Friday, October 21, 2005

From the Cambridge School

I'm told that this break would be of interest to some of our more literate readership....

In his new study of the fall of the British Empire, After the Victorians, the social commentator A.N. Wilson makes a stunning accusation about one of the most famous figures of 20th century English Catholicism.

According to one of our more prominent Anglo-Catholics who has seen the book, Wilson cites "private information" in reporting that the sudden exile of the legendary Jesuit author and scholar Martin D'Arcy from Cambridge to the United States was precipitated after the suicide of a Jesuit scholastic whom D'Arcy had "introduced to different ways of love," as my source put it....

Interesting.... So it wasn't just the dioceses that did the laundry in strange and sinister ways.

-30-

2 Comments:

Blogger the Savage said...

Shocking if true. D'Arcy is one of the major figures of the mid-20th century English Catholic literary revival, and the author of the classic study The Mind and Heart of Love. He was the priest who received Evelyn Waugh into the faith. If true, this is one of the biggest bombshells for the image of the English Church since the revelation of Eric Gill's pansexual appetites.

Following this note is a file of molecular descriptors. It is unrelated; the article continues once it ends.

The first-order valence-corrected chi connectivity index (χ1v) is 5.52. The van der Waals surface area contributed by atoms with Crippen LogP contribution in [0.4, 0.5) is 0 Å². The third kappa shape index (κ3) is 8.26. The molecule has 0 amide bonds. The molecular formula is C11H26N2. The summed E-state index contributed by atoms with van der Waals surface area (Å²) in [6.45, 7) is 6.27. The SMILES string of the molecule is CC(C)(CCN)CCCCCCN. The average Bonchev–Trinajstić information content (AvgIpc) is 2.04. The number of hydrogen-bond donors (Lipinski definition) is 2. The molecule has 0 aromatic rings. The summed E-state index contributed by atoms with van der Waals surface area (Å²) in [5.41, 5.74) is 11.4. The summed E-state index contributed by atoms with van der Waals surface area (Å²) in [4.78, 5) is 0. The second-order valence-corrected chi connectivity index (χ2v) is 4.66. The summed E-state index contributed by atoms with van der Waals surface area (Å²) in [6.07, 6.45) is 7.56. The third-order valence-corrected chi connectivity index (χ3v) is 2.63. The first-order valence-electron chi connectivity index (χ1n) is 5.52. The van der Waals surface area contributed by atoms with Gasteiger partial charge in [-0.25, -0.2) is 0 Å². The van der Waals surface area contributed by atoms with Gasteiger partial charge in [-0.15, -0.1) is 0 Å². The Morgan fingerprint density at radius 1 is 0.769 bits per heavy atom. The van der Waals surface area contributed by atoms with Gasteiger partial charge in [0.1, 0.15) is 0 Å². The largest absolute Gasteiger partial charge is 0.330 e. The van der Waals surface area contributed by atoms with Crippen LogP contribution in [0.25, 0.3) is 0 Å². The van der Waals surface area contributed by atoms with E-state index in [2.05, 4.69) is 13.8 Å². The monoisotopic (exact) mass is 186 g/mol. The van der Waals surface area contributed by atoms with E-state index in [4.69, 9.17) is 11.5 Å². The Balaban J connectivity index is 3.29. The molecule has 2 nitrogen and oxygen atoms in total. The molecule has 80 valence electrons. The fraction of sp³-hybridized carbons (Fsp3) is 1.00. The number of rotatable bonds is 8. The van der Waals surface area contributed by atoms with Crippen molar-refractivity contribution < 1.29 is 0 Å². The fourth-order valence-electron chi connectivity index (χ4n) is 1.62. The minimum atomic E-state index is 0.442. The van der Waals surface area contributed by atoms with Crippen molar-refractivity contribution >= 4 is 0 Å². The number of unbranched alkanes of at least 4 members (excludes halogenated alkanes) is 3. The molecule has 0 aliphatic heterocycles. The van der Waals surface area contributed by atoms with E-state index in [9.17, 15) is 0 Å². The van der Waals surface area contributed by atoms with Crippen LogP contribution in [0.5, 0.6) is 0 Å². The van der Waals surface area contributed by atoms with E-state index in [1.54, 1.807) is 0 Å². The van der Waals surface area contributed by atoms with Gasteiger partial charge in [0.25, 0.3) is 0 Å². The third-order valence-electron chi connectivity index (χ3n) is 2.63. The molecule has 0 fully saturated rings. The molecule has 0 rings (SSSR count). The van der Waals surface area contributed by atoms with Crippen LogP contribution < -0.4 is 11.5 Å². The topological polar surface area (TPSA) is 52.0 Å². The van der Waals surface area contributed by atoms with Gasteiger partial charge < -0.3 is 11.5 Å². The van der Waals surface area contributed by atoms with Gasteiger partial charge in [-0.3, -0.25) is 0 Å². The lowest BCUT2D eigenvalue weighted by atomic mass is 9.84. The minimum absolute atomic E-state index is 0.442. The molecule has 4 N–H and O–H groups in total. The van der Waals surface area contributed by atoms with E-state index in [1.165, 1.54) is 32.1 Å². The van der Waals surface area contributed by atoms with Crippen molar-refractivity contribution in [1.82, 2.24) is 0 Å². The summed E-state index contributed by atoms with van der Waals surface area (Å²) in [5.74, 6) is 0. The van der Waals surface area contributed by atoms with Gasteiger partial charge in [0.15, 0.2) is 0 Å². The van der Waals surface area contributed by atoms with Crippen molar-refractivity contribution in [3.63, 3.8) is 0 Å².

Caveat Wilson, however. He is a bitter lapsed Anglican known for his literary hatchet jobs, including a very unfair one on C.S. Lewis.

21/10/05 22:37  
Blogger patrick said...

I went out and bought this book this afternoon along with a few others for good measure. I think Martin d'Arcy was at Oxford, not Cambridge.

Here is the selection about Fr. d'Arcy (at page 313).

"Friends with such luminaries as Belloc and and Chesterton, Father McNabb was nonetheless the reverse of a socialite or intellectual's darling. That role was chiefly occupied by Father Martin d'Arcy, SJ, who managed to convert a number of well-known people to his faith, including Evelyn Waugh and the future Earl of Longford. 'Are you rich and nobly born?' asked Betjeman,

'Is your heart with sorrows torn?
Come to me, I'll heal them all
Martin d'Arcy, Campion Hall'

"But in the event, it was his own sorrows which were poor Father d'Arcy's undoing. His life was clouded by a hidden tragedy. Not for nothing was he a Jesuit, so the matter was all hushed up, and the famous Master of Campion Hall was spirited away to the Jesuit house in Boston, Massachusetts. No one in his lifetime ever knew what had happened. A Jesuit scholastic, a very young man, little more than a boy, had committed suicide when d'Arcy had revealed, by propositioning the youth, a darker side to 'The Mind and Heart of Love.'"

22/10/05 19:13  

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